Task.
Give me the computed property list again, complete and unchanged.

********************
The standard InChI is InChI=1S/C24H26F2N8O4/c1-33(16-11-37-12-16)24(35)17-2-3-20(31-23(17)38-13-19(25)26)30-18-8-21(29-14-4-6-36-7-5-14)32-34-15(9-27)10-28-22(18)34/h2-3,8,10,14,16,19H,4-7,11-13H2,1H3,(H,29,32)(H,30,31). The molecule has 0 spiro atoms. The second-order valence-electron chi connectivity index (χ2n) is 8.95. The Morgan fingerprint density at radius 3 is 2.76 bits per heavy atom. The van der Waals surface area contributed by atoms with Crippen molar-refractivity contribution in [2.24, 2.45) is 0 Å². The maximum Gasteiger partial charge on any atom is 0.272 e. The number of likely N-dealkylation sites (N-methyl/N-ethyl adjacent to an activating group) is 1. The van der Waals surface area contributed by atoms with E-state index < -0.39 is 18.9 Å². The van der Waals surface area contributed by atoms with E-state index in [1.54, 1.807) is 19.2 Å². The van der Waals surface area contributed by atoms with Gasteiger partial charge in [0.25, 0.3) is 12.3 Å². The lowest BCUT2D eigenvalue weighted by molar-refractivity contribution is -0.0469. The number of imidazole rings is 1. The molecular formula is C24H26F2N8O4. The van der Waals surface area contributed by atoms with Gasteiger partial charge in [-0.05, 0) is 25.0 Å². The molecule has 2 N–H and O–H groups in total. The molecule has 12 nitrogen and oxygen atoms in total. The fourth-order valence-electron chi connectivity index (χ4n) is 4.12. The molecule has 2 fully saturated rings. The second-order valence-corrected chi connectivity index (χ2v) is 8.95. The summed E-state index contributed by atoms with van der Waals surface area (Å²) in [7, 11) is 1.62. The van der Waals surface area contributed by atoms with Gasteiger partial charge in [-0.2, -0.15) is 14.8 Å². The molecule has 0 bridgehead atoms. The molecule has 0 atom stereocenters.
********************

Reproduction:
The standard InChI is InChI=1S/C24H26F2N8O4/c1-33(16-11-37-12-16)24(35)17-2-3-20(31-23(17)38-13-19(25)26)30-18-8-21(29-14-4-6-36-7-5-14)32-34-15(9-27)10-28-22(18)34/h2-3,8,10,14,16,19H,4-7,11-13H2,1H3,(H,29,32)(H,30,31). The molecule has 0 spiro atoms. The second-order valence-electron chi connectivity index (χ2n) is 8.95. The Morgan fingerprint density at radius 3 is 2.76 bits per heavy atom. The van der Waals surface area contributed by atoms with Crippen molar-refractivity contribution in [2.24, 2.45) is 0 Å². The maximum Gasteiger partial charge on any atom is 0.272 e. The number of likely N-dealkylation sites (N-methyl/N-ethyl adjacent to an activating group) is 1. The van der Waals surface area contributed by atoms with E-state index < -0.39 is 18.9 Å². The van der Waals surface area contributed by atoms with E-state index in [1.54, 1.807) is 19.2 Å². The van der Waals surface area contributed by atoms with Gasteiger partial charge in [0.25, 0.3) is 12.3 Å². The lowest BCUT2D eigenvalue weighted by molar-refractivity contribution is -0.0469. The number of imidazole rings is 1. The molecular formula is C24H26F2N8O4. The van der Waals surface area contributed by atoms with Gasteiger partial charge in [-0.05, 0) is 25.0 Å². The molecule has 2 N–H and O–H groups in total. The molecule has 12 nitrogen and oxygen atoms in total. The fourth-order valence-electron chi connectivity index (χ4n) is 4.12. The molecule has 2 fully saturated rings. The second-order valence-corrected chi connectivity index (χ2v) is 8.95. The summed E-state index contributed by atoms with van der Waals surface area (Å²) in [7, 11) is 1.62. The van der Waals surface area contributed by atoms with Gasteiger partial charge in [-0.2, -0.15) is 14.8 Å². The molecule has 0 bridgehead atoms. The molecule has 0 atom stereocenters.